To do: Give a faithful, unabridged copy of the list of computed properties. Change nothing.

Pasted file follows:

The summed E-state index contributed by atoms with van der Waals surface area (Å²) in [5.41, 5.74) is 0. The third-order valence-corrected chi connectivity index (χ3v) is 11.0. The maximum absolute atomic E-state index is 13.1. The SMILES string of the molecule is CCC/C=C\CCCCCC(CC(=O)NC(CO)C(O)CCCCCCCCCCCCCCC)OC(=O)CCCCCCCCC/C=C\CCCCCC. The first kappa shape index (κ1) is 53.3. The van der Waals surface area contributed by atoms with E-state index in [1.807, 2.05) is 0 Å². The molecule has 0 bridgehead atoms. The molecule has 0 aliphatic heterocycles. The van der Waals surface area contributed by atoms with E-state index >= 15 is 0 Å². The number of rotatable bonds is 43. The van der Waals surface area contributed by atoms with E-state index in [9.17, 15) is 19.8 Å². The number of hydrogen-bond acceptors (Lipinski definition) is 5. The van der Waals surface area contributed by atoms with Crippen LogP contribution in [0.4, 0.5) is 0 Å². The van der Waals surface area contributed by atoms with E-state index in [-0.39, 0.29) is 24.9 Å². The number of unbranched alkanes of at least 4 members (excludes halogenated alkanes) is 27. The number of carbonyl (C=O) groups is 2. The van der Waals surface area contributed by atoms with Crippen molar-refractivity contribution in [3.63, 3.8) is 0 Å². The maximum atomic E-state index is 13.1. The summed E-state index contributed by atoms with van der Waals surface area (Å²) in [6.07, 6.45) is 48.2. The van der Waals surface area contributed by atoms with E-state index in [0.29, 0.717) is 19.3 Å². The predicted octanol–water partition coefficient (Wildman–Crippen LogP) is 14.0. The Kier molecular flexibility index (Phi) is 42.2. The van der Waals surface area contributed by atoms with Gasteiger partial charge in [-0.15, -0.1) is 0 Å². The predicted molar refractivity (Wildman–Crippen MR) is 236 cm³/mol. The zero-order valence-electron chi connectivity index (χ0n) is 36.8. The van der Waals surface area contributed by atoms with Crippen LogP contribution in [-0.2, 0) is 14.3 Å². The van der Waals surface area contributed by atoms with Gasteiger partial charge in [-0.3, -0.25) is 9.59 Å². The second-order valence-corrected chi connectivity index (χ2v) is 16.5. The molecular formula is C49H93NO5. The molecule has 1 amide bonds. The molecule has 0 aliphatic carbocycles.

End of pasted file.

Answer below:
The summed E-state index contributed by atoms with van der Waals surface area (Å²) in [5.41, 5.74) is 0. The third-order valence-corrected chi connectivity index (χ3v) is 11.0. The maximum absolute atomic E-state index is 13.1. The SMILES string of the molecule is CCC/C=C\CCCCCC(CC(=O)NC(CO)C(O)CCCCCCCCCCCCCCC)OC(=O)CCCCCCCCC/C=C\CCCCCC. The first kappa shape index (κ1) is 53.3. The van der Waals surface area contributed by atoms with E-state index in [1.807, 2.05) is 0 Å². The molecule has 0 bridgehead atoms. The molecule has 0 aliphatic heterocycles. The van der Waals surface area contributed by atoms with E-state index >= 15 is 0 Å². The number of rotatable bonds is 43. The van der Waals surface area contributed by atoms with E-state index in [9.17, 15) is 19.8 Å². The number of hydrogen-bond acceptors (Lipinski definition) is 5. The van der Waals surface area contributed by atoms with Crippen LogP contribution in [0.4, 0.5) is 0 Å². The van der Waals surface area contributed by atoms with E-state index in [-0.39, 0.29) is 24.9 Å². The number of unbranched alkanes of at least 4 members (excludes halogenated alkanes) is 27. The number of carbonyl (C=O) groups is 2. The van der Waals surface area contributed by atoms with Crippen molar-refractivity contribution in [3.63, 3.8) is 0 Å². The maximum atomic E-state index is 13.1. The summed E-state index contributed by atoms with van der Waals surface area (Å²) in [6.07, 6.45) is 48.2. The van der Waals surface area contributed by atoms with E-state index in [0.29, 0.717) is 19.3 Å². The predicted octanol–water partition coefficient (Wildman–Crippen LogP) is 14.0. The Kier molecular flexibility index (Phi) is 42.2. The van der Waals surface area contributed by atoms with Gasteiger partial charge in [-0.15, -0.1) is 0 Å². The predicted molar refractivity (Wildman–Crippen MR) is 236 cm³/mol. The zero-order valence-electron chi connectivity index (χ0n) is 36.8. The van der Waals surface area contributed by atoms with Crippen LogP contribution in [-0.2, 0) is 14.3 Å². The van der Waals surface area contributed by atoms with Gasteiger partial charge in [-0.3, -0.25) is 9.59 Å². The second-order valence-corrected chi connectivity index (χ2v) is 16.5. The molecular formula is C49H93NO5. The molecule has 1 amide bonds. The molecule has 0 aliphatic carbocycles.